The issue of worker misclassification – where businesses classify workers as independent contractors and local, state and federal authorities call them employees – is a long-standing problem area for small businesses. Federal and state auditors (not just tax but worker’s compensation as well) have been engaged in an aggressive “crackdown” on misclassified workers. This week the U.S. Department of Labor issued Administrator’s Interpretation No. 2015-1. In the infamous words of Vice President Joe Biden to Obama: “This is a Big F* ing deal”.
My initial assessment of the new guidance, an opinion apparently supported by National Law Review and Wall Street Journal, is that an accountant would not be in a position to defend the position that workers are subcontractors in most of the popular uses in small businesses today. In simplest terms “most workers are employees“. My older articles like “Who is your employee?” will likely need to be updated with the new guidance.
However there is more to consider first:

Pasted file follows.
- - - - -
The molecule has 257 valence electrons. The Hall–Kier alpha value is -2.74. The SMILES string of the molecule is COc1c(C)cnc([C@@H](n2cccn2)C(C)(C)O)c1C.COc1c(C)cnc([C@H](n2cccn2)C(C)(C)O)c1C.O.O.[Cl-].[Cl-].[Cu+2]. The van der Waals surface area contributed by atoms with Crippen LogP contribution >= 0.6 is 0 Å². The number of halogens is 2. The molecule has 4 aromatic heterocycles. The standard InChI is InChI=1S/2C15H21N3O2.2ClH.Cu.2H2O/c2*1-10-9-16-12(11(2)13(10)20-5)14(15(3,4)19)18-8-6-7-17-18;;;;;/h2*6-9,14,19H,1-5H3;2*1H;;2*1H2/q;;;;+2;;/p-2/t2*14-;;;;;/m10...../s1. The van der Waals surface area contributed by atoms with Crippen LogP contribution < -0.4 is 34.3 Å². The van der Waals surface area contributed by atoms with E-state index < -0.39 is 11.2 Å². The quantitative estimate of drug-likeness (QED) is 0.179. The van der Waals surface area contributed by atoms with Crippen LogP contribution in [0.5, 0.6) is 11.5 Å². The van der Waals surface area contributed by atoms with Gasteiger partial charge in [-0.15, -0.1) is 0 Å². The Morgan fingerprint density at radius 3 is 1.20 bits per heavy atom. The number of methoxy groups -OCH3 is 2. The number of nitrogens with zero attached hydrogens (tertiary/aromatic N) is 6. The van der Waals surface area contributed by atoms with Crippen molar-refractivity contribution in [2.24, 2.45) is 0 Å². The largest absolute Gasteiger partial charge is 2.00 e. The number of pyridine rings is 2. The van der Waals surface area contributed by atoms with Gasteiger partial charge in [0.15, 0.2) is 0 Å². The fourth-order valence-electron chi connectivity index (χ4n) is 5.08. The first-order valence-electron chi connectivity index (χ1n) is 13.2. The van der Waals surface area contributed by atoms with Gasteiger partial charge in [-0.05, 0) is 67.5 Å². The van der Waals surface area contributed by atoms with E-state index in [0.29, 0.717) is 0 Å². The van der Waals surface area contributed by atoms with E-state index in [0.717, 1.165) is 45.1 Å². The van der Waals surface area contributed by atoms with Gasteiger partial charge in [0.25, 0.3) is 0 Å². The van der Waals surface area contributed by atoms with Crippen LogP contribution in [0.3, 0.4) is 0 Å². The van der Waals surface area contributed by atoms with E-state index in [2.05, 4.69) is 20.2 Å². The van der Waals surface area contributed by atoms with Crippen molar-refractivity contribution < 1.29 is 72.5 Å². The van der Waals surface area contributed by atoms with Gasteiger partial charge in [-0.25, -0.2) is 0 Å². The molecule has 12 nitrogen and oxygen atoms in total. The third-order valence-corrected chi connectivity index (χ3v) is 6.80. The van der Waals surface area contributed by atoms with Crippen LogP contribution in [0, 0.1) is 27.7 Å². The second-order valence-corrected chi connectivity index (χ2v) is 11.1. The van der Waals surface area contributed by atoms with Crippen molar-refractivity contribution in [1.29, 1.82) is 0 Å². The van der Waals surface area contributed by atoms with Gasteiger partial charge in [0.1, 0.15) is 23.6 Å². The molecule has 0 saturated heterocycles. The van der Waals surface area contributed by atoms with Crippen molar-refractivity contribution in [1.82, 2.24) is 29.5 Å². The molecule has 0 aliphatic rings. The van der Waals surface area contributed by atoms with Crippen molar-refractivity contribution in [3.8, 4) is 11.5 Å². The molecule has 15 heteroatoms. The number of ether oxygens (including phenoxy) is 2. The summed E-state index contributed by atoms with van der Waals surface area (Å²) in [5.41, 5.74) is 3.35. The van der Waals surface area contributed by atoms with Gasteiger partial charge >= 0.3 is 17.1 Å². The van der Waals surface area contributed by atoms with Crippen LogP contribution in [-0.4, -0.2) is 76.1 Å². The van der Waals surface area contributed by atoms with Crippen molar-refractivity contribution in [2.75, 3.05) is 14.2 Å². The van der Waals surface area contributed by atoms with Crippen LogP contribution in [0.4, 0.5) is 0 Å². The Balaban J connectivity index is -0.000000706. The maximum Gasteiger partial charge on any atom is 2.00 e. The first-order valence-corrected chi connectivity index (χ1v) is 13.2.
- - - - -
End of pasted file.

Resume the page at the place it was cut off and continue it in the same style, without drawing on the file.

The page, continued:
1) There was already plenty of confusion and misinformation on this topic already before DOL guidance. There is legitimate reason for confusion.
2) Different legal authorities have different legal standards of “employee vs independent contractor”. Some states still use legal standards that have already been abandoned by federal authorities.
3) The tax risks associated with audits in this area were already the #1 tax risk for small businesses (see my article “Top 10 tax risks for small businesses“).
4) The new guidance by DOL does not change existing law. Specifically, it does not change IRS audit procedures.
5) The IRS does not automatically adopt all standards set by the Department of Labor.
6) Industry groups are infuriated by this new guidance and are calling for legislative repeal.
Yet even with all of these qualifiers, it seem silly to think that the defensive position of many small businesses that use long term independent contractors is not weakened by this DOL guidance.
My point is simply this: the guidance may be wrong and Congress may or may not eventually act to address the issue but in the meanwhile do not count on your accountant or attorney to keep you safe from additional tax assessments if you use independent contractors in a manner when an auditor thinks that you should have treated them as employees.